Pedersen, M. (1969). The demand for iodine and bromine of three marine brown algae

grown in bacteria-free cultures. Physiologia Plantarum 22(4), 680-685.

Provasoli, L., & Pintner, I. J. (1980). Bacteria induced polymorphism in an axenic

laboratory strain of Ulva lactuca (Chlorophyceae). Journal of Phycology 16(2),


Quigley, C. T., Morrison, H. G., Mendonça, I. R., & Brawley, S. H. (2018). A common

garden experiment with Porphyra umbilicalis (Rhodophyta) evaluates methods to

study spatial differences in the macroalgal microbiome. Journal of Phycology

54(5), 653-664.


Ragan, M. A., Bird, C. J., Rice, E. L., Gutell, R. R., Murphy, C. A., & Singh, R. K.

(1994). A molecular phylogeny of the marine red algae (Rhodophyta) based on the

nuclear small-subunit rRNA gene. Proceedings of the National Academy of

Sciences 91(15), 7276-7280.

Ratkowsky, D. A., Olley, J., McMeekin, T. A., & Ball, A. (1982). Relationship between

temperature and growth rate of bacterial cultures. Journal of Bacteriology 149(1),


Rhatigan (2011) Irish Seaweed Kitchen: The Comprehensive Guide to Healthy Everyday

Cooking with Seaweeds. Booklink, Northampton.

Royer, C. J., Blouin, N. A., & Brawley, S. H. (2018). More than meets the eye: regional

specialisation and microbial cover of the blade of Porphyra umbilicalis

(Bangiophyceae, Rhodophyta). Botanica Marina 61(5), 459-465.

Russell, J. B., Sharp, W. M., & Baldwin, R. L. (1979). The effect of pH on maximum

bacterial growth rate and its possible role as a determinant of bacterial competition

in the rumen. Journal of Animal Science 48(2), 251-255.

Saga, N. (1982). A new method for pure culture of macroscopic algae, the one step

selection method. Japanese Journal of Phycology 30(1), 40-45.

Schiel DR & Foster MS (2006). The population biology of large brown seaweeds:

ecological consequences of multiphase life histories in dynamic coastal

environments. Annu Rev Ecol Evol Syst 37: 343–372.


Sinha, A. K., Parli Venkateswaran, B., Tripathy, S. C., Sarkar, A., & Prabhakaran, S.

(2019). Effects of growth conditions on siderophore producing bacteria and

siderophore production from Indian Ocean sector of Southern Ocean. Journal of

Basic Microbiology 59(4), 412-424.

Sutherland, J. E., Lindstrom, S. C., Nelson, W. A., Brodie, J., Lynch, M. D., Hwang, M.

S., ... & Farr, T. (2011). A new look at an ancient order: generic revision of the

Bangiales (Rhodophyta). Journal of Phycology 47(5), 1131-1151.

Suzuki, M., Nakagawa, Y., Harayama, S., & Yamamoto, S. (2001). Phylogenetic analysis

and taxonomic study of marine Cytophaga-like bacteria: proposal for.

Tenacibaculum gen. nov., 1639-1652.

Thomas, F., Barbeyron, T., Tonon, T., Gènicot, S., Czjzek, M. & Michel, G. 2012.

Characteristics of the first alginolytic operon in a marine bacterium from their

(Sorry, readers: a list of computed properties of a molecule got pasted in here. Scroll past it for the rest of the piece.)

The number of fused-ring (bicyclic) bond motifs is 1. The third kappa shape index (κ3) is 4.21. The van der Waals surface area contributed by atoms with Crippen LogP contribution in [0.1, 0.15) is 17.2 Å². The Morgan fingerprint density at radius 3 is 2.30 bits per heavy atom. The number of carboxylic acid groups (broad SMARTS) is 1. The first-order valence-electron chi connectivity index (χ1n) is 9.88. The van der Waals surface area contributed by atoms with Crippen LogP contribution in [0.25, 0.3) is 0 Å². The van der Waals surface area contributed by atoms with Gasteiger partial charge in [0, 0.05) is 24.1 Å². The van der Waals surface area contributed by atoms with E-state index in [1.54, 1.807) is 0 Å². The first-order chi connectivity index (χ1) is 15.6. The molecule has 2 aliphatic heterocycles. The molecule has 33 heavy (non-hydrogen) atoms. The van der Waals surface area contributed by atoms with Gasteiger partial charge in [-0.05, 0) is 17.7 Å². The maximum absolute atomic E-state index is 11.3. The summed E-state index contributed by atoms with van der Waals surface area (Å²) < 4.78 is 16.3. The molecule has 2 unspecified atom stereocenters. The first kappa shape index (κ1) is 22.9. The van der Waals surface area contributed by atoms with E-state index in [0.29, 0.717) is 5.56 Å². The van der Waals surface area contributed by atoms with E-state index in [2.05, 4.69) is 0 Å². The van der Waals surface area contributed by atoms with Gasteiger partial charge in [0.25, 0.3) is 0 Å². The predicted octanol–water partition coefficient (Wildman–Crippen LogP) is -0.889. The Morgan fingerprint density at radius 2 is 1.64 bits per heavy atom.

emergence in marine Flavobacteriia to their independent transfer to marine

Proteobacteria and human gut Bacteriodetes. Environmental Microbiology 14:2379-


Umbreit, W. W. (1962). Modern Microbiology. W. H. Freeman Publishers.

Villalard-Bohnsack, M. (2003). Illustrated Key to the Seaweeds of New England. Rhode

Island Natural History Survey.

Wang, X., Duan, D., & Fu, X. (2016). Enzymatic desulfation of the red seaweeds agar by

Marinomonas arylsulfatase. International Journal of Biological Macromolecules

93, 600-608.


Weigel, B. L., & Pfister, C. A. (2019). Successional dynamics and seascape-level patterns

of microbial communities on the canopy-forming kelps Nereocystis luetkeana and

Macrocystis pyrifera. Frontiers in Microbiology 10, 346.

Weiss, A., Costa, R., & Wichard, T. (2017). Morphogenesis of Ulva mutabilis

(Chlorophyta) induced by Maribacter species (Bacteroidetes, Flavobacteriaceae).

Botanica Marina 60(2), 197-206.

Wells, M. L., Potin, P., Craigie, J. S., Raven, J. A., Merchant, S. S., Helliwell, K. E., ... &

Brawley, S. H. (2017). Algae as nutritional and functional food sources: revisiting

our understanding. Journal of Applied Phycology 29(2), 949-982.

Yamazaki, A., Nakanishi, K., & Saga, N. (1998). Axenic tissue culture and

morphogenesis in Porphyra yezoensis (Bangiales, Rhodophyta). Journal of

Phycology 34(6), 1082-1087.

Yazawa, K. (1996). Production of eicosapentaenoic acid from marine bacteria. Lipids

31(1Part2), S297-S300.

Yoon HS, Muller KM, Sheath RG, Ott FD, Bhattacharya D. (2006) Defining the major

lineages of red algae (Rhodophyta). Journal of Phycology 42: 482-492.

Yoshimura, T., Tsuge, K., Sumi, T., Yoshiki, M., Tsuruta, Y., Abe, S. I., ... &

Koganemaru, K. (2006). Isolation of porphyran-degrading marine microorganisms

from the surface of red alga, Porphyra yezoensis. Bioscience, Biotechnology, and

Biochemistry 70(4), 1026-1028.


Zozaya-Valdés, E., Roth-Schulze, A. J., Egan, S., & Thomas, T. (2017). Microbial

community function in the bleaching disease of the marine macroalgae Delisea

pulchra. Environmental Microbiology 19(8), 3012-3024.



Margaret Aydlett was born and raised in Virginia Beach, Virginia. She attended and graduated from Tallwood High School in 2016. She decided to continue her education and pursue her interests in the ocean as a student of the School of Marine

Sciences at the University of Maine. Maggie was a member of many clubs including

Marine Science Club, Maine Outing Club, Ultimate Frisbee Club, Celtic Dance Club, and the Women’s Rugby Club of which she led the team as captain and president. She dedicated much of her time to both the University of Maine community and the Orono community through volunteering and coaching youth basketball.

Following graduation, Maggie plans to spend time abroad working on organic farms as a WWOOF volunteer before joining the gainfully employed. She hopes to continue her career as a marine scientist focused on seaweed aquaculture and science education.